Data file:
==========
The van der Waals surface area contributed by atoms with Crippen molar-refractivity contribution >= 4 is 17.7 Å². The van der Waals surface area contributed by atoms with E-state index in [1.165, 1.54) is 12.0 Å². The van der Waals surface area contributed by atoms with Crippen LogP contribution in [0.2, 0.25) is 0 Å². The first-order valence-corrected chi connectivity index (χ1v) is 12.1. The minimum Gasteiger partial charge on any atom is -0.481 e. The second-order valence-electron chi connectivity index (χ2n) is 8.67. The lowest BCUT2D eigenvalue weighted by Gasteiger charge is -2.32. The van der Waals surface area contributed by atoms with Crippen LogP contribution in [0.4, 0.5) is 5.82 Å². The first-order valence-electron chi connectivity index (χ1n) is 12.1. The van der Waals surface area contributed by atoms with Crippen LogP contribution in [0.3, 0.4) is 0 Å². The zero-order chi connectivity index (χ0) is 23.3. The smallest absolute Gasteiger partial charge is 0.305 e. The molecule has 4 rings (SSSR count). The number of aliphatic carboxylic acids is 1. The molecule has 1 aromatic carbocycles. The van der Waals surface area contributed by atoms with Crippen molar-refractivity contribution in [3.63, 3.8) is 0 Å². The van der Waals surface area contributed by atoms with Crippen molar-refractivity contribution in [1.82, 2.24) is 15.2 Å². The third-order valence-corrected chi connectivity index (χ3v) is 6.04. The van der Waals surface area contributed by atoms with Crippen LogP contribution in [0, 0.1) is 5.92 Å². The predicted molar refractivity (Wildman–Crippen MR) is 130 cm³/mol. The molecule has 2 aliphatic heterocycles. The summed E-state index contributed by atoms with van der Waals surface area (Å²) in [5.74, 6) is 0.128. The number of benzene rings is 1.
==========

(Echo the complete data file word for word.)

The van der Waals surface area contributed by atoms with Crippen molar-refractivity contribution >= 4 is 17.7 Å². The van der Waals surface area contributed by atoms with E-state index in [1.165, 1.54) is 12.0 Å². The van der Waals surface area contributed by atoms with Crippen LogP contribution in [0.2, 0.25) is 0 Å². The first-order valence-corrected chi connectivity index (χ1v) is 12.1. The minimum Gasteiger partial charge on any atom is -0.481 e. The second-order valence-electron chi connectivity index (χ2n) is 8.67. The lowest BCUT2D eigenvalue weighted by Gasteiger charge is -2.32. The van der Waals surface area contributed by atoms with Crippen LogP contribution in [0.4, 0.5) is 5.82 Å². The first-order valence-electron chi connectivity index (χ1n) is 12.1. The van der Waals surface area contributed by atoms with Crippen LogP contribution in [0.3, 0.4) is 0 Å². The zero-order chi connectivity index (χ0) is 23.3. The smallest absolute Gasteiger partial charge is 0.305 e. The molecule has 4 rings (SSSR count). The number of aliphatic carboxylic acids is 1. The molecule has 1 aromatic carbocycles. The van der Waals surface area contributed by atoms with Crippen molar-refractivity contribution in [3.63, 3.8) is 0 Å². The van der Waals surface area contributed by atoms with Crippen molar-refractivity contribution in [1.82, 2.24) is 15.2 Å². The third-order valence-corrected chi connectivity index (χ3v) is 6.04. The van der Waals surface area contributed by atoms with Crippen LogP contribution in [0, 0.1) is 5.92 Å². The predicted molar refractivity (Wildman–Crippen MR) is 130 cm³/mol. The molecule has 2 aliphatic heterocycles. The summed E-state index contributed by atoms with van der Waals surface area (Å²) in [5.74, 6) is 0.128. The number of benzene rings is 1.